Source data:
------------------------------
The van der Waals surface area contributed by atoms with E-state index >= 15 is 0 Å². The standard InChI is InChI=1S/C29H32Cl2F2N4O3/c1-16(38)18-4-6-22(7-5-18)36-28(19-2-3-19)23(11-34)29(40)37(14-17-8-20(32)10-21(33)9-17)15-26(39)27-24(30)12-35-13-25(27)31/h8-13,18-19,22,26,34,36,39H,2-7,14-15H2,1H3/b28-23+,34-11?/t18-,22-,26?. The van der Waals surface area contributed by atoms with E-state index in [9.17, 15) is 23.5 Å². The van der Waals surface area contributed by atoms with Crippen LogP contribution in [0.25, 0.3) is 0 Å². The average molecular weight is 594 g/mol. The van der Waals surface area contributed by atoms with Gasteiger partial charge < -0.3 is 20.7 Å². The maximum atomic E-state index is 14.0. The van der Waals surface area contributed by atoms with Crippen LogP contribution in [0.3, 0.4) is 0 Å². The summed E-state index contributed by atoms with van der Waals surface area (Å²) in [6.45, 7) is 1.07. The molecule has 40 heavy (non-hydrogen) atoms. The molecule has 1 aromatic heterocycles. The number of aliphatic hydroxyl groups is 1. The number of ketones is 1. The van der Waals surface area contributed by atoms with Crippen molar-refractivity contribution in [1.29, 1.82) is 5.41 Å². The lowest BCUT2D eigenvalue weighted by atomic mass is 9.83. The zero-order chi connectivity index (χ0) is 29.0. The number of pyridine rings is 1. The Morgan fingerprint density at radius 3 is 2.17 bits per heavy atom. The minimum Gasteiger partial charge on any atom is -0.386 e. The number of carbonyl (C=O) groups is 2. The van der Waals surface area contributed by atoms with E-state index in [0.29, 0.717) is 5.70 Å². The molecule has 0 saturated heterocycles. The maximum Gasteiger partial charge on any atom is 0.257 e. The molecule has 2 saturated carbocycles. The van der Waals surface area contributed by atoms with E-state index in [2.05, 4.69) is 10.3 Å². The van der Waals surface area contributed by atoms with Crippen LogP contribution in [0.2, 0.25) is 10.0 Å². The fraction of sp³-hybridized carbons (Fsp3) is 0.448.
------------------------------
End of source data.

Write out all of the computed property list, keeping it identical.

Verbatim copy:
The van der Waals surface area contributed by atoms with E-state index >= 15 is 0 Å². The standard InChI is InChI=1S/C29H32Cl2F2N4O3/c1-16(38)18-4-6-22(7-5-18)36-28(19-2-3-19)23(11-34)29(40)37(14-17-8-20(32)10-21(33)9-17)15-26(39)27-24(30)12-35-13-25(27)31/h8-13,18-19,22,26,34,36,39H,2-7,14-15H2,1H3/b28-23+,34-11?/t18-,22-,26?. The van der Waals surface area contributed by atoms with E-state index in [9.17, 15) is 23.5 Å². The van der Waals surface area contributed by atoms with Crippen LogP contribution in [0.25, 0.3) is 0 Å². The average molecular weight is 594 g/mol. The van der Waals surface area contributed by atoms with Gasteiger partial charge < -0.3 is 20.7 Å². The maximum atomic E-state index is 14.0. The van der Waals surface area contributed by atoms with Crippen LogP contribution in [0.3, 0.4) is 0 Å². The summed E-state index contributed by atoms with van der Waals surface area (Å²) in [6.45, 7) is 1.07. The molecule has 40 heavy (non-hydrogen) atoms. The molecule has 1 aromatic heterocycles. The number of aliphatic hydroxyl groups is 1. The number of ketones is 1. The van der Waals surface area contributed by atoms with Crippen molar-refractivity contribution in [1.29, 1.82) is 5.41 Å². The lowest BCUT2D eigenvalue weighted by atomic mass is 9.83. The zero-order chi connectivity index (χ0) is 29.0. The number of pyridine rings is 1. The Morgan fingerprint density at radius 3 is 2.17 bits per heavy atom. The minimum Gasteiger partial charge on any atom is -0.386 e. The number of carbonyl (C=O) groups is 2. The van der Waals surface area contributed by atoms with E-state index in [0.29, 0.717) is 5.70 Å². The molecule has 0 saturated heterocycles. The maximum Gasteiger partial charge on any atom is 0.257 e. The molecule has 2 saturated carbocycles. The van der Waals surface area contributed by atoms with E-state index in [2.05, 4.69) is 10.3 Å². The van der Waals surface area contributed by atoms with Crippen LogP contribution in [0.2, 0.25) is 10.0 Å². The fraction of sp³-hybridized carbons (Fsp3) is 0.448.